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What It Feels Like To Be Photographed In A Moment Of Grief
Bradly J. Boner, Photographer, Photo Editor
Jackson | WY | USA | Posted: 3:16 PM on 01.28.13
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Chuck Liddy, Photographer, Photo Editor
PLANET | EARTH | | Posted: 3:39 PM on 01.28.13
->> Interesting. I happen to agree with Irby on this (a rare event). Our policy is we have to have names. If we don't the photo doesn't run. If someone refuses to give their name we put that info in the caption IF the photo is deemed important enough to run. Much like our story anonymous sources allowed. I think it's a good policy. I've always had an issue with wire service guys saying, "I don't need the names."
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Brian Blanco, Photographer
Tampa / Sarasota | FL | USA | Posted: 4:02 PM on 01.28.13
->> I trust Emmanuel's judgment; the guy is the real deal, has decades of experience and is a true professional. If he felt that the right course of action was to leave her alone and not ask her name, then that was the right call.

In fact, that's very likely exactly what I would have done too because the moment she started talking to him, she likely would have been swarmed by the TV crews in the background. I wasn't there but I have no doubt that he was respecting her and protecting her by not approaching her.
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Bradly J. Boner, Photographer, Photo Editor
Jackson | WY | USA | Posted: 4:45 PM on 01.28.13
->> In a situation like this I probably would've waited until she was done and approached her after she had walked away from the scene. I think it would've been the respectful thing to do, but that's just me.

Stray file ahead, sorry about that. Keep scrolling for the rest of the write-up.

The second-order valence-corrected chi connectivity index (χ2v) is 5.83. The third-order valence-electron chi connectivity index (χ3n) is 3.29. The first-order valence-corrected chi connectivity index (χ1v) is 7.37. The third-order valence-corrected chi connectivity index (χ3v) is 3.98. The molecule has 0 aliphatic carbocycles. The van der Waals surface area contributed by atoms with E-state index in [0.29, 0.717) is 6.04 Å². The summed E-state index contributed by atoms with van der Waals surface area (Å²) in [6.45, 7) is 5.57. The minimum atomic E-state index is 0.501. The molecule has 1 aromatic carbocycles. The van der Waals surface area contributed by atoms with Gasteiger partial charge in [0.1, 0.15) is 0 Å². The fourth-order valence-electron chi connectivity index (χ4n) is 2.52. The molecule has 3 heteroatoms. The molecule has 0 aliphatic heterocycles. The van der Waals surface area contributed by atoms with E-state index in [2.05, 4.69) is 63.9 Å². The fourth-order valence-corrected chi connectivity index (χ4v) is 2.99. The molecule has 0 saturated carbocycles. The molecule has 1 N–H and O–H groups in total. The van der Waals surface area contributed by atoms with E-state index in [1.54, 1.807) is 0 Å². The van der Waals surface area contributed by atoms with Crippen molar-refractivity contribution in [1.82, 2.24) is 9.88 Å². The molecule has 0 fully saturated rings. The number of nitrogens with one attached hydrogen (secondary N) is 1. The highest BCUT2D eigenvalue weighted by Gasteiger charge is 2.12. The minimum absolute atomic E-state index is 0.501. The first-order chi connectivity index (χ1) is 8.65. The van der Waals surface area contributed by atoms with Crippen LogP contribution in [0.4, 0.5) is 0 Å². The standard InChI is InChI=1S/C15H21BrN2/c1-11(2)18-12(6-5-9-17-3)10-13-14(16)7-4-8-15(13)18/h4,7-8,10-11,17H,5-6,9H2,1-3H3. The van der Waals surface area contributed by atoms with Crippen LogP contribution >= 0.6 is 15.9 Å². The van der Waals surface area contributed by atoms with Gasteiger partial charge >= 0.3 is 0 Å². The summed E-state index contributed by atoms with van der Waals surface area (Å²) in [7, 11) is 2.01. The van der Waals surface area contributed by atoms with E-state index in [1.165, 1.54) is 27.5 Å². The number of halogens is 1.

I'm not saying what Emmanuel did was right or wrong, but I just think it's important to have names when they're readily attainable, particularly since I work for a small, community newspaper.
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Simon Wheeler, Photo Editor, Photographer
Ithaca | NY | USA | Posted: 5:19 PM on 01.28.13
->> There seems to be a double standard here. I one works for the local paper the picture is unpublishable without a name. If one works for the big out of town organization the photo gets a sort of generic quality to it and names are not required. I hope I would have done at Bradly suggests and introduced my self by name and organization and then asked for her name after she had walked away from the moment.
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Will Powers, Photographer
Denver | CO | USA | Posted: 6:46 PM on 01.28.13
->> I think it is always appropriate to try and get a name.

From the description though, I thought she was being photographed by the hoard of photographers (click, click, click, click, click, click, click,) but it seems that Emmanuel was alone.

Most people don't seem to understand that if they are in a public place they can be photographed for editorial photos. Approaching also gives the photographer a chance to explain the rights if the photographer is so inclined.
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Michael Fischer, Photographer
Spencer | Ia | USA | Posted: 10:48 PM on 01.28.13
->> I'm with Bradley in this one. I would have made the image and then withdrawn and found her away from the other journalists - it would have avoided the scrum.